Learn how to write a CV
CV (Curriculum Vitae) is a short description, that the employee receives when you apply for a job. It contains information on your educational background, qualifications, work experience, your interests and achievements, skills, and references. CVs are also required when you apply for a university program, scholarships, grants etc.
- Chronological form
This form is focused on presenting your work experience, starting from your latest job. It contains details on your education and qualifications, and also is the most common form.
It’s usually used by those who want to apply for a job in the same industry and want to show their progress in career. It is the employer’s favorite form because they can see your career progress chronologically.
The chronological form has its disadvantages. For example, if you have time gaps between jobs, this form makes them evident. Also, if you never switched between jobs, this form will create uncertainty for the employer regarding your transferable skills.
- Functional form
This form starts with your personal profile that highlights the achievements and skills you possess. So, it is based more on the skills and expertise rather than in listing work experience. Since you don’t focus on concrete work, you can mention your achievements from past jobs including volunteer work, internships etc.
Functional form is quite effective when you switch jobs often, or you plan to change something on your career with a whole different field. Keep in mind that this form does not highlight your progress in career.
You should know that usually first impressions are created by the CV. So, it is important that you dedicate your time in compiling your CV in a way that’s organized and clear. Your CV must be easily read. The most popular letter font for a CV is “Times New Roman.” You also need to be careful in spelling and should not use words like "me." For the main titles, you should use upper case letters or highlight them. To avoid monotony, a CV should not be longer than 1-2 pages.
What should a CV contain?
At the top of the page, you need to enter your full name and surname, address, e-mail, and phone number.
Professionals always write the job they’re applying for.
- List your educational preparation
Write a paragraph about your education and qualifications and put them at the beginning of your CV or you can also choose to list them after other parts. List your education in reverse chronological order (from newest to oldest). Write the university’s name, dates when you attended or the expected graduation date. If you have a good GPA do not forget to put it in your CV. Also, you can list scholarships or the subjects you attended that are related to the job you are applying to.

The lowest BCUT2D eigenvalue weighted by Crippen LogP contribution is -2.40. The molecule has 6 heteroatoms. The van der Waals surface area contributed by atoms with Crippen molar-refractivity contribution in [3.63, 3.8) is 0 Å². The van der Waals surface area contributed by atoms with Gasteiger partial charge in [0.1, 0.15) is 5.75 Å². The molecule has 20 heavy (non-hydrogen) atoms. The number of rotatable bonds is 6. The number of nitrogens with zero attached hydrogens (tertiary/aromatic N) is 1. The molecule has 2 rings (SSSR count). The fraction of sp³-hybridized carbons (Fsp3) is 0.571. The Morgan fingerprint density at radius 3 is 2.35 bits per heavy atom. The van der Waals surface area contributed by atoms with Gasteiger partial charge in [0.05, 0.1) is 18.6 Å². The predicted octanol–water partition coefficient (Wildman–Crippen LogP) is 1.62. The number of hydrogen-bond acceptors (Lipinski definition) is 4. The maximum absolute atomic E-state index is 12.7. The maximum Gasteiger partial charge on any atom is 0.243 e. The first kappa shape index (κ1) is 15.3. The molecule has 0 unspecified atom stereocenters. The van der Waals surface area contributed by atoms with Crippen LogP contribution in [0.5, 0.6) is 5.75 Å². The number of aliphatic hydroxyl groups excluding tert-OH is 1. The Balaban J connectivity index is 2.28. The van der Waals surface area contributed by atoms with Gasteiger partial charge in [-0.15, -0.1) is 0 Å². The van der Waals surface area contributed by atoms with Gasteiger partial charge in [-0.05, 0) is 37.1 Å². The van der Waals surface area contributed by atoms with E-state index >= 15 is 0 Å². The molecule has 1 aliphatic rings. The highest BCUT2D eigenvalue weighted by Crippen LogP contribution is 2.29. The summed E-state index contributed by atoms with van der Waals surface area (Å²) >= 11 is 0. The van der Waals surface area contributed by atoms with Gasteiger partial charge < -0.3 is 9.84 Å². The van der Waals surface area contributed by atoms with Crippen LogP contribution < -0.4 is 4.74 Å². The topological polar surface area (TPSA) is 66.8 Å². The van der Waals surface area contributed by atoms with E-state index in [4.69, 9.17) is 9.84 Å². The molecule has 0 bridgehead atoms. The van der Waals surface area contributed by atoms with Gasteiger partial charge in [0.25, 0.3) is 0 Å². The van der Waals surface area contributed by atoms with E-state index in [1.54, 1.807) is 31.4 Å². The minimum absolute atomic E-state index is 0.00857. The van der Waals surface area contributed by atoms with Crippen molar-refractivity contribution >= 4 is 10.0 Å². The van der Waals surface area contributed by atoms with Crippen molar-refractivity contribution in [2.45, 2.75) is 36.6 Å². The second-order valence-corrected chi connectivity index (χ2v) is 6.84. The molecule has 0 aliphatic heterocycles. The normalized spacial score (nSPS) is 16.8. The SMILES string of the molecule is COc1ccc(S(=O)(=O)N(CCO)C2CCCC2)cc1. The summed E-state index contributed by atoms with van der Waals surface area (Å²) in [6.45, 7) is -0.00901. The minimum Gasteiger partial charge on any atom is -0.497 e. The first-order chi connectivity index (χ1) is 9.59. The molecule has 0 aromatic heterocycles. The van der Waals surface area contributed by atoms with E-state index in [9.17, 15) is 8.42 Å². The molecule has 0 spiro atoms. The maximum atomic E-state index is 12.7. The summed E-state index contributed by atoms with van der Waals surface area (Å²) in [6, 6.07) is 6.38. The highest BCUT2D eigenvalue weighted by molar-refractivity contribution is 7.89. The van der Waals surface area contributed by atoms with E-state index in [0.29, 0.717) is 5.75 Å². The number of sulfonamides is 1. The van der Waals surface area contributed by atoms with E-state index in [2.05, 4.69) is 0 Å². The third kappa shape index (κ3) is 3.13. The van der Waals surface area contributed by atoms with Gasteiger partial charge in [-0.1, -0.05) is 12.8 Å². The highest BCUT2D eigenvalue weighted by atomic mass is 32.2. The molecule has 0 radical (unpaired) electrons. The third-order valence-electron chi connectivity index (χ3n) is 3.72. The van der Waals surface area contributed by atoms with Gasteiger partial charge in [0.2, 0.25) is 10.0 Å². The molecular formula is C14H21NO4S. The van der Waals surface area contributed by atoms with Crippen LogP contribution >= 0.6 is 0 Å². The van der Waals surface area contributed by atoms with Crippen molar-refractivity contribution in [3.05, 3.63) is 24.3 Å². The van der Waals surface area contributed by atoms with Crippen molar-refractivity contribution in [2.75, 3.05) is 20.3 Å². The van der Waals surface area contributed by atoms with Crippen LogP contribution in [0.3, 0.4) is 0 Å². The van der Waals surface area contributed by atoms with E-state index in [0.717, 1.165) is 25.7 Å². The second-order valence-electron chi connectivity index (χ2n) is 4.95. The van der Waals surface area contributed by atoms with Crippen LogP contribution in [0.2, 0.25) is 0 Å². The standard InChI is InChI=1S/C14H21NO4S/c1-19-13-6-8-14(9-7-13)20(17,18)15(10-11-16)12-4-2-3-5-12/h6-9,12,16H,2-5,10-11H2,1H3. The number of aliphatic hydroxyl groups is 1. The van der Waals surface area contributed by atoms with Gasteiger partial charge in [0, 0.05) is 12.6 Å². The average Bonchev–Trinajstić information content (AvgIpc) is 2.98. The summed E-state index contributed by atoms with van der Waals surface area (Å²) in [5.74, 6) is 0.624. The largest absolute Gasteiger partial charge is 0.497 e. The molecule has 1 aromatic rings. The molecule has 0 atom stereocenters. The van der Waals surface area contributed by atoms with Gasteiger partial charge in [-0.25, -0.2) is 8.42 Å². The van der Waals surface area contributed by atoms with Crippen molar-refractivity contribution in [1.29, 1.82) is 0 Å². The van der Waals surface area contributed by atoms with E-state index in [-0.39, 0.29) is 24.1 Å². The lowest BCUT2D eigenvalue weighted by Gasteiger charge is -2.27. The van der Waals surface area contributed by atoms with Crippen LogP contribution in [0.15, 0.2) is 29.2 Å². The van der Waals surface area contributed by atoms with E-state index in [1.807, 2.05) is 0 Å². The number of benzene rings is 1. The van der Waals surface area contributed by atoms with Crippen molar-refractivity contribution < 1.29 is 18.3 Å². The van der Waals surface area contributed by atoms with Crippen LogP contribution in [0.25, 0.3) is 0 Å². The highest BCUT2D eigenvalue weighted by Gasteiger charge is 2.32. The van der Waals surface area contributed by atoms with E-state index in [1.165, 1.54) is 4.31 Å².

- List your work experience
Write about your work experience and list the company’s name, its location, years you worked there and what were your duties. If you have a long list with past jobs, list only the ones relevant to the job you are applying now.
- List your skills and achievements
Create a paragraph with your skills and achievements, where you can write about the duties you had in past jobs and the skills you gained from those experiences. In this part of your CV, you can also mention if you have anything published, classes you’ve taught, certificates, volunteer jobs’ you’ve attended etc.
- Other information
Compile a paragraph regarding extra information. If there is an evident gap in your CV or you have something to share, then put it in this part. This information may include things like, why you don’t work at the past job before and so forth.
- Finalizing your CV
Check your spelling and grammatical expressions. Poor writing is the fastest way to be rejected. If your CV is full of mistakes, potential employers will not like that. Check twice if you got the company name right, and every other company you worked in the past.
Read your CV as if you were the person who makes the evaluation for the position you are applying for. What do you think of the information provided? Are you professional?
Have someone read your CV. What does he/she think you need to add or delete?
Check out the company's application page. See if there is any other required material for your application. Usually, companies require a motivational letter or samples from your work, such as articles you wrote etc.
Different places require different forms of CVs. Some require specific information, some additional documents, or they can ask for a picture attached to the documents.
Functional CVs are required in the American system, meanwhile, in Kosovo, we have more CVs in the Europass format. This format delivers templates, you just have to fill it with your data. The Europass format is based on the chronological order.
Thus, a CV is a key part that enables your invitation to an interview or disqualification, so be careful how you formulate it. Pay attention and give it time. Also, for each job position you apply, you need to update your CV to see if there is a need to add or remove something. There is no finalized CV form for each job position you apply, so it is important to modify it to suit each position.